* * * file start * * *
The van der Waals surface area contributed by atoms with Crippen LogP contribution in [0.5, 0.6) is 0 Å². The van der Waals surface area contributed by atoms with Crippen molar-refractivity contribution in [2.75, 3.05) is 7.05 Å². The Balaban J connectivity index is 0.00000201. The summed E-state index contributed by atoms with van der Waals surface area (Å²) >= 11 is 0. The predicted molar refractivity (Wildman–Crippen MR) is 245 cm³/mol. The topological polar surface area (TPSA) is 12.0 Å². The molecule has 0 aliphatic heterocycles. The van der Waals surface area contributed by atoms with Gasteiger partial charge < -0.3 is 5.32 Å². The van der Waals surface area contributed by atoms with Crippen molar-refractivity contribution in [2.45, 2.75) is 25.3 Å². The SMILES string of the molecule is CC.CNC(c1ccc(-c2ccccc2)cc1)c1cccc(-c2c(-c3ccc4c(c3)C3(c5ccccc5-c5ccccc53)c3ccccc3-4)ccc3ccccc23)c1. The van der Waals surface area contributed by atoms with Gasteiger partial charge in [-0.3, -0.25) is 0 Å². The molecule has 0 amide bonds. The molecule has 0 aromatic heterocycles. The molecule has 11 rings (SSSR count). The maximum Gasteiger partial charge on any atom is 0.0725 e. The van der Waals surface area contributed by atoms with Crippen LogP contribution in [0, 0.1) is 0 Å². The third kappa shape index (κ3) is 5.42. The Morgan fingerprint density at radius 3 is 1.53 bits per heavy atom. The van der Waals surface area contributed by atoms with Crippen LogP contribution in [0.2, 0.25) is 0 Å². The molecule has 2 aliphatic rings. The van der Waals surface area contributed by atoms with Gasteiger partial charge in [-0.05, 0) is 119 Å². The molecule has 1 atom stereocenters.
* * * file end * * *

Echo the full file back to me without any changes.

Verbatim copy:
The van der Waals surface area contributed by atoms with Crippen LogP contribution in [0.5, 0.6) is 0 Å². The van der Waals surface area contributed by atoms with Crippen molar-refractivity contribution in [2.75, 3.05) is 7.05 Å². The Balaban J connectivity index is 0.00000201. The summed E-state index contributed by atoms with van der Waals surface area (Å²) >= 11 is 0. The predicted molar refractivity (Wildman–Crippen MR) is 245 cm³/mol. The topological polar surface area (TPSA) is 12.0 Å². The molecule has 0 aliphatic heterocycles. The van der Waals surface area contributed by atoms with Gasteiger partial charge < -0.3 is 5.32 Å². The van der Waals surface area contributed by atoms with Crippen molar-refractivity contribution in [2.45, 2.75) is 25.3 Å². The SMILES string of the molecule is CC.CNC(c1ccc(-c2ccccc2)cc1)c1cccc(-c2c(-c3ccc4c(c3)C3(c5ccccc5-c5ccccc53)c3ccccc3-4)ccc3ccccc23)c1. The van der Waals surface area contributed by atoms with Gasteiger partial charge in [-0.3, -0.25) is 0 Å². The molecule has 0 amide bonds. The molecule has 0 aromatic heterocycles. The molecule has 11 rings (SSSR count). The maximum Gasteiger partial charge on any atom is 0.0725 e. The van der Waals surface area contributed by atoms with Crippen LogP contribution in [0, 0.1) is 0 Å². The third kappa shape index (κ3) is 5.42. The Morgan fingerprint density at radius 3 is 1.53 bits per heavy atom. The van der Waals surface area contributed by atoms with Crippen LogP contribution in [0.2, 0.25) is 0 Å². The molecule has 2 aliphatic rings. The van der Waals surface area contributed by atoms with Gasteiger partial charge in [-0.05, 0) is 119 Å². The molecule has 1 atom stereocenters.